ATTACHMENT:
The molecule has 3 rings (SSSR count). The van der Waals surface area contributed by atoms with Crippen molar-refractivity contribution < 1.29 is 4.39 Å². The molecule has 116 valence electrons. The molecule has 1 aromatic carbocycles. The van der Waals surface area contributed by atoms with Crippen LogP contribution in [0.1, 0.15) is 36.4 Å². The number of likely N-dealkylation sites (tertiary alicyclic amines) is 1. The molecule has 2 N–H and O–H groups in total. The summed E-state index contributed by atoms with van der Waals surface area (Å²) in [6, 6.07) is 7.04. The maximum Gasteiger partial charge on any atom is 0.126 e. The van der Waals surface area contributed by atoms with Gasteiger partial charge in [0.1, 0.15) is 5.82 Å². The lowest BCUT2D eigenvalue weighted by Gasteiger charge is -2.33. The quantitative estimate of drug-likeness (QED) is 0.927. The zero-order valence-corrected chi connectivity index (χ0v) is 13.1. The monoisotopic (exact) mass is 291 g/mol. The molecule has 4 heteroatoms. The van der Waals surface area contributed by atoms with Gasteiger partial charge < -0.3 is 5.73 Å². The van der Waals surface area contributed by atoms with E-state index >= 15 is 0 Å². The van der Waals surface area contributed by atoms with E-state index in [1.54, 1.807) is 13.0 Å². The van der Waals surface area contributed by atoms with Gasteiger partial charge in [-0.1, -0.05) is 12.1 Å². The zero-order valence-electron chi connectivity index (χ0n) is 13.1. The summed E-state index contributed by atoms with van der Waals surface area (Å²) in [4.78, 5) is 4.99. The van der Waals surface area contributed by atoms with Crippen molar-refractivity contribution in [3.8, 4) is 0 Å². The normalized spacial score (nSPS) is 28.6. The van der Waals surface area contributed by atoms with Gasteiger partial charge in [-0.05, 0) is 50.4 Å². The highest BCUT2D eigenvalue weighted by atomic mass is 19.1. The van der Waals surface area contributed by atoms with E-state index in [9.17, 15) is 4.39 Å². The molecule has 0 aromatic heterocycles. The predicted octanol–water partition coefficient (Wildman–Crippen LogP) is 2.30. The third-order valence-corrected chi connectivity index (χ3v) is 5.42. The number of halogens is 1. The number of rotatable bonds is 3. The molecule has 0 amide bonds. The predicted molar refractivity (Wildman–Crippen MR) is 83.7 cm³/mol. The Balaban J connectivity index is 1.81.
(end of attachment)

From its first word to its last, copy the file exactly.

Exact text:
The molecule has 3 rings (SSSR count). The van der Waals surface area contributed by atoms with Crippen molar-refractivity contribution < 1.29 is 4.39 Å². The molecule has 116 valence electrons. The molecule has 1 aromatic carbocycles. The van der Waals surface area contributed by atoms with Crippen LogP contribution in [0.1, 0.15) is 36.4 Å². The number of likely N-dealkylation sites (tertiary alicyclic amines) is 1. The molecule has 2 N–H and O–H groups in total. The summed E-state index contributed by atoms with van der Waals surface area (Å²) in [6, 6.07) is 7.04. The maximum Gasteiger partial charge on any atom is 0.126 e. The van der Waals surface area contributed by atoms with Gasteiger partial charge in [0.1, 0.15) is 5.82 Å². The lowest BCUT2D eigenvalue weighted by Gasteiger charge is -2.33. The quantitative estimate of drug-likeness (QED) is 0.927. The zero-order valence-corrected chi connectivity index (χ0v) is 13.1. The monoisotopic (exact) mass is 291 g/mol. The molecule has 4 heteroatoms. The van der Waals surface area contributed by atoms with Gasteiger partial charge < -0.3 is 5.73 Å². The van der Waals surface area contributed by atoms with E-state index >= 15 is 0 Å². The van der Waals surface area contributed by atoms with E-state index in [1.54, 1.807) is 13.0 Å². The van der Waals surface area contributed by atoms with Gasteiger partial charge in [-0.1, -0.05) is 12.1 Å². The zero-order valence-electron chi connectivity index (χ0n) is 13.1. The summed E-state index contributed by atoms with van der Waals surface area (Å²) in [4.78, 5) is 4.99. The van der Waals surface area contributed by atoms with Crippen molar-refractivity contribution in [3.8, 4) is 0 Å². The normalized spacial score (nSPS) is 28.6. The van der Waals surface area contributed by atoms with Gasteiger partial charge in [-0.05, 0) is 50.4 Å². The highest BCUT2D eigenvalue weighted by atomic mass is 19.1. The van der Waals surface area contributed by atoms with E-state index in [9.17, 15) is 4.39 Å². The molecule has 0 aromatic heterocycles. The predicted octanol–water partition coefficient (Wildman–Crippen LogP) is 2.30. The third-order valence-corrected chi connectivity index (χ3v) is 5.42. The number of halogens is 1. The number of rotatable bonds is 3. The molecule has 0 amide bonds. The predicted molar refractivity (Wildman–Crippen MR) is 83.7 cm³/mol. The Balaban J connectivity index is 1.81.